With the concept of retirement changing drastically for the upcoming generation of retirees, there’s less of a push for the nation’s baby boomers to enter segregated senior living communities and more of an urge to remain in their own homes and communities, reveal studies about attitudes toward retirement and where to live in old age.
Many of those entering retirement age don’t want to leave their current location, especially if it’s near jobs and family, and past data indicates much of the 65-80 age demographic choose not to live in senior-specific communities. But with a growing “senior” population, there’s also a growing need for housing that can properly accommodate an aging person’s needs, and this can happen right in an existing community through an intergenerational approach.
There hasn’t been a lot of senior living development in general in the past few quarters, let alone multi- or intergenerational development, says Joyce Haglund, the executive director at Rice Eventide, the nonprofit sponsor of a long-term care facility located in Quincy, Massachusetts.
Indeed, seniors housing had an annual inventory growth rate of just 1.2% as of the fourth quarter of 2011, according to data from the National Investment Center for the Seniors Housing & Care Industry (NIC). But cyclical lows in construction hasn’t stopped Haglund’s company from forging ahead with a new 55+ neighborhood that will be located in SouthField, a master-planned intergenerational community on Boston’s South Shore.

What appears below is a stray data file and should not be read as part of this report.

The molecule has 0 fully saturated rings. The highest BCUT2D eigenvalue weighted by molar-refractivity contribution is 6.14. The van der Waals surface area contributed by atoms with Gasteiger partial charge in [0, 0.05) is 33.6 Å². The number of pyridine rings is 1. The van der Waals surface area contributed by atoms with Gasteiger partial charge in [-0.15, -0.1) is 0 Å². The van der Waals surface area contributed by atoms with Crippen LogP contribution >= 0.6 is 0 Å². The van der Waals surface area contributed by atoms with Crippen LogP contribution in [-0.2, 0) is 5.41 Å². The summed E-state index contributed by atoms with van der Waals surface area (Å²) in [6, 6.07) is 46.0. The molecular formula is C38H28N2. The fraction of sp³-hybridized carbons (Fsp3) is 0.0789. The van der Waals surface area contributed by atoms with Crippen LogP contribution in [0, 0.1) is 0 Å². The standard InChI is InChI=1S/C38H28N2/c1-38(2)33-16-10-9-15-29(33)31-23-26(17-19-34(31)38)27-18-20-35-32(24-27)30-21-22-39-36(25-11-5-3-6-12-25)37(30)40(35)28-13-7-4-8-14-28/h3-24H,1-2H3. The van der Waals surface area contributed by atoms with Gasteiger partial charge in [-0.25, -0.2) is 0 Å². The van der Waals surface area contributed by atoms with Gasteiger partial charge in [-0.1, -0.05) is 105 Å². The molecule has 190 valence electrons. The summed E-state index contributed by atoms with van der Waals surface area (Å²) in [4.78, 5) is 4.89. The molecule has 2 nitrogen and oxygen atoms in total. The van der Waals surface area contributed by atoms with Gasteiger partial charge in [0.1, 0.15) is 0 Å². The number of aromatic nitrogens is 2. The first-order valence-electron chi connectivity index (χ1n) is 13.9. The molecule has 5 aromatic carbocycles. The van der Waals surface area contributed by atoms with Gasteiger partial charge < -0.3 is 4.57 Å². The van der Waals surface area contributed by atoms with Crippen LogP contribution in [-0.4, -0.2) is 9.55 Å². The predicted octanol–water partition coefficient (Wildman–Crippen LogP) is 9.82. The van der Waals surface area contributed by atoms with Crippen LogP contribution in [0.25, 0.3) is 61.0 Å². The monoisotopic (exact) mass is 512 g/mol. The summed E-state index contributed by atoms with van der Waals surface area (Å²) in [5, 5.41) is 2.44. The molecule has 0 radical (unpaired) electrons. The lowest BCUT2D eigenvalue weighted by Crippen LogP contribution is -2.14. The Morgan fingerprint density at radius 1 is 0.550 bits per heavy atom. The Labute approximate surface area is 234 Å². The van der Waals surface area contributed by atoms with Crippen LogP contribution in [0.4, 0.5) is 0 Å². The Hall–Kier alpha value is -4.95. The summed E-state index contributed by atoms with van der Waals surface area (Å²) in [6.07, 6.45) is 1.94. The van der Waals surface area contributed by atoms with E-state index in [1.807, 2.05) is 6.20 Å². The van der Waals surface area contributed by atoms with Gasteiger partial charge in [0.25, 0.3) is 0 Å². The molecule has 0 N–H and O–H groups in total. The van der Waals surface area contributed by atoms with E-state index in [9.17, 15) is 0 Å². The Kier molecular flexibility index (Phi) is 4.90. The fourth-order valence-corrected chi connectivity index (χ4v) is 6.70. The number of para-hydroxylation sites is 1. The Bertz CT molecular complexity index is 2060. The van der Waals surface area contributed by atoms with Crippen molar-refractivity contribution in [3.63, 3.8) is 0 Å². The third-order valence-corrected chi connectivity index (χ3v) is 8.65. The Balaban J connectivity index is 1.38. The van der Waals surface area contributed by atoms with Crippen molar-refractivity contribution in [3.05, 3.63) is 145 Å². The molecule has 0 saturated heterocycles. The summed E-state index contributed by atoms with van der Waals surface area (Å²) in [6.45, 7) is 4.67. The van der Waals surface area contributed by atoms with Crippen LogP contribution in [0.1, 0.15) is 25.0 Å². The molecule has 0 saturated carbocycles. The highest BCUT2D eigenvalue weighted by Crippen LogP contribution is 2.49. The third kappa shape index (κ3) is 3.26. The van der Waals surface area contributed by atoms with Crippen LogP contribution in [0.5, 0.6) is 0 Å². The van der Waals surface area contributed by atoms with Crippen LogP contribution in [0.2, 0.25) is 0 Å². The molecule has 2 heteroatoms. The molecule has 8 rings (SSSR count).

SouthField’s master plan includes a couple different “villages” with town homes and single-family homes; a neighborhood for apartment living; a commercial campus; a sports complex; and now Fairing Way, as Rice Eventide is in the process of developing what Haglund calls a “hybrid” continuing care retirement community—an active adult, 55+ community that will also have services available on an a la carte basis.
The Fairing Way community doesn’t offer a specific service package, but a monthly fee for residents will include services such as snow removal, landscaping, common area insurance, and real estate taxes; healthcare services and meals can be obtained as needed.
Besides being more flexible than a traditional CCRC, says Haglund, this community has a very intentional location.
“It was really important for us to stay in the [Quincy] community and not just develop something off on our own,” she says. “We’re surrounded by this whole neighborhood of families and life; that’s important, because as people get older, those community ties can help keep us younger and involved.”
For most of Rice Eventide’s 90-year history, it’s been involved with the community at large, and was originally established by a group of community members to take care of local retirees.
“We were formed to serve the people in this community—retired school teachers, firemen, shipyard workers—those are the people we’ve always taken care of, and we want to make sure we remain affordable to the people in our community,” Haglund says.
Besides a focus on being affordable, Haglund thinks the intergenerational aspect is key.
“I think the baby boomers are going to be much more demanding in what they are doing for retirement,” she says, and speaking as a boomer herself, “We’re going to want to stay where we’ve been living.”
Coming up: Hospitality-style, multi-purpose “senior” living with services that can attract the outside community. To read Senior Housing News’s previous article on how boomers might change where “senior” housing is located, click here.
Written by Alyssa Gerace